Kotlin Under the hood: the magic of classes. Part 2
What’s up guys! Last week we were talking about field initialization logic, data classes, getters, and setters. If you have not read it — start from the previous article:
Today we gonna talk about multiple constructors in a class, open and sealed classes, and lateinit modifier.
Example #1: Multiple constructors
As you’ve seen in the previous part — Kotlin tries to make our class smaller and the primary constructor flattens with the class name. Look at the example:
Also, if we want to specify primary constructor visibility or annotations, etc, we add the constructor keyword:
Constructor visibility can be private, internal, public(default behavior), protected.
So, let’s create additional constructors:
If we have a primary constructor you MUST call it from the secondary constructor. It doesn’t matter which visibility secondary constructor has.
Example #2: Init block
Each constructor may have its own initialization block or use init block which is shared to all constructors:
In Java it will look like this:
So, our primary constructor has
System.out.println as well as secondary because it calls the primary constructor explicitly.
To avoid this we can create custom initialization block for the secondary constructor and delete init block:
And Java analog:
System.out.println() added only inside the secondary constructor. Great!
Example #3: Open classes
In Kotlin all classes and methods are
public final by default. You might have seen it in previous examples. So, as it’s
final we can’t override it. To deal with this issue
open keyword was introduced.
To extend class Car we added the
open modifier to it. To extend class we call its constructor after a colon.
As we see
Mercedes is final but not
Car as it is
final as it’s
val numberOfDoors is not
Let’s fix it:
open as it creates method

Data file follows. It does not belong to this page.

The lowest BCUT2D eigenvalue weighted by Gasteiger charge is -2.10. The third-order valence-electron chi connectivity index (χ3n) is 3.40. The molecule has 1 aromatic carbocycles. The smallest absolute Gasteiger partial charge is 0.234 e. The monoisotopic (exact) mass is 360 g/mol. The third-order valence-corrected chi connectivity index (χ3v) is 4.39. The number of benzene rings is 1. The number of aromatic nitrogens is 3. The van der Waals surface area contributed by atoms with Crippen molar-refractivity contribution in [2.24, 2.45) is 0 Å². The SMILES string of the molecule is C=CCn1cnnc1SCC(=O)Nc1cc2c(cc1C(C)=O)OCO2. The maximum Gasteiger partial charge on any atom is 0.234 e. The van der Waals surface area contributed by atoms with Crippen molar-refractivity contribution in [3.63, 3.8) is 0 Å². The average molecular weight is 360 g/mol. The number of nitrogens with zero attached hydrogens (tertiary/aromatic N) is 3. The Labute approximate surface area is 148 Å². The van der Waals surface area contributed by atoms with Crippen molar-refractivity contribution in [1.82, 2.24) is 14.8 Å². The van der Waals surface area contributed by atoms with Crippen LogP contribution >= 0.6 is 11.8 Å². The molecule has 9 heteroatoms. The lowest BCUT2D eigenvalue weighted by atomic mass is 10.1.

final by default as any other method in Kotlin class.
final as it’s marked as
Example #4: Sealed classes
On the first glance
sealed classes are similar to
enumclasses. The difference is quite obvious —
enum class is a group of related constants,
sealed class is a group of related classes with a different state.
In the first versions of Kotlin sealed classes should have their children inside them(kind of inner classes). For now, this restriction is not a mandatory requirement. Also, I should mention that a sealed class is implicitly
You can use sealed classes if you have a constrained amount of options with different values in it. Every
enum constant available in only one instance,
sealed classhowever, can have multiple instances with the different values in it.
So, the modern sealed class may look like this:
This example is probably the most obvious. We put value or error depending on the server response and treat the
Result value depending on the type. For Java developers I’ve prepared the decompiled code with some metadata:
As you can see
Result is abstract. Metadata identifies all possible instances of the sealed class:
Error. It will help us to use
Result types inside the
when supports sealed classes and hint you that you should cover all branches(types)while using it in a
return statement. As I’ve mentioned that metadata knows all the types of the
Result, so it can find the missing branch.
In the example above we used
data classes but you can use any class as a child of
Example #5: lateinit
lateinit indicates that property value will be set later. You promise it and if it won’t be done — you will get an exception.
lateinit works only with non-primitive types.
lateinit is useful when you don’t want to mark this field nullable as it never gets null value but you don’t have enough information to init property during declaration. Accessing property before it has been initialized will throw an exception.
As we promise to initialize it later we can’t use
val together with
lateinit as it’s actually mutable property and we can’t use
lateinit with constructor parameters as it should be initialized later, not in constructor.
Let me show a little example:
And now let’s check what’s under the hood, why and when it throws exceptions:
getHorsePower() throws an exception if the property is
null (not initialized yet). If we have a function which uses
horsePower property, we will get the exception. To avoid this we can do the following:
isInitialized help us to use
doThings safely and not to call getter when the property is not initialized to avoid exceptions.
You may notice that
horsePower. It’s a member reference — it returns not the field itself but class with property metadata —
isInitializedis an extension function for
KPropertywhich checks property value.
Take a look at
doThings method — it just checks if the value is not
null at the moment.